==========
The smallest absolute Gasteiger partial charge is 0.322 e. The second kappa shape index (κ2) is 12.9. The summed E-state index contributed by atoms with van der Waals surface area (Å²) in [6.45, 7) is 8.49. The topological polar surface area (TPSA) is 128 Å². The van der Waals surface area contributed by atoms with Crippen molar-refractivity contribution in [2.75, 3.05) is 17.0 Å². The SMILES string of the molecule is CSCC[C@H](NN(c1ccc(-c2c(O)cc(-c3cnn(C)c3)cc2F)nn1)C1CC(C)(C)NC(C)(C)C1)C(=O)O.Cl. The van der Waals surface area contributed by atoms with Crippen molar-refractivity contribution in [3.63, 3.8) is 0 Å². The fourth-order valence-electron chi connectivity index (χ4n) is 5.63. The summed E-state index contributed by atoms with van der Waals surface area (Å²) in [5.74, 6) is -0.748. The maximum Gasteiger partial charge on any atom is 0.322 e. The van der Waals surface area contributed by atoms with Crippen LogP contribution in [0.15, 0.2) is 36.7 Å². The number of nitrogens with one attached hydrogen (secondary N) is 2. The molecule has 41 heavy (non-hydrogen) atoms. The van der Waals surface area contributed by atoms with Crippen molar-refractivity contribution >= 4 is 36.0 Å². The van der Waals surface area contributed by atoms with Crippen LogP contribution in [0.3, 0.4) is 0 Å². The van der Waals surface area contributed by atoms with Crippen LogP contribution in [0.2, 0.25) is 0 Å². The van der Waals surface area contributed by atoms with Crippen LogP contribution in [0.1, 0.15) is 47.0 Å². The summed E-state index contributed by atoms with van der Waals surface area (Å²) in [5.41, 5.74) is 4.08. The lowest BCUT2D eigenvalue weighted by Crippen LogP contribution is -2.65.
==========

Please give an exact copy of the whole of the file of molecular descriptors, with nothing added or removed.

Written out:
The smallest absolute Gasteiger partial charge is 0.322 e. The second kappa shape index (κ2) is 12.9. The summed E-state index contributed by atoms with van der Waals surface area (Å²) in [6.45, 7) is 8.49. The topological polar surface area (TPSA) is 128 Å². The van der Waals surface area contributed by atoms with Crippen molar-refractivity contribution in [2.75, 3.05) is 17.0 Å². The SMILES string of the molecule is CSCC[C@H](NN(c1ccc(-c2c(O)cc(-c3cnn(C)c3)cc2F)nn1)C1CC(C)(C)NC(C)(C)C1)C(=O)O.Cl. The van der Waals surface area contributed by atoms with Crippen molar-refractivity contribution in [3.63, 3.8) is 0 Å². The fourth-order valence-electron chi connectivity index (χ4n) is 5.63. The summed E-state index contributed by atoms with van der Waals surface area (Å²) in [5.74, 6) is -0.748. The maximum Gasteiger partial charge on any atom is 0.322 e. The van der Waals surface area contributed by atoms with Crippen LogP contribution in [0.15, 0.2) is 36.7 Å². The number of nitrogens with one attached hydrogen (secondary N) is 2. The molecule has 41 heavy (non-hydrogen) atoms. The van der Waals surface area contributed by atoms with Crippen molar-refractivity contribution >= 4 is 36.0 Å². The van der Waals surface area contributed by atoms with Crippen LogP contribution in [0.3, 0.4) is 0 Å². The van der Waals surface area contributed by atoms with Crippen LogP contribution in [0.2, 0.25) is 0 Å². The van der Waals surface area contributed by atoms with Crippen LogP contribution in [0.1, 0.15) is 47.0 Å². The summed E-state index contributed by atoms with van der Waals surface area (Å²) in [5.41, 5.74) is 4.08. The lowest BCUT2D eigenvalue weighted by Crippen LogP contribution is -2.65.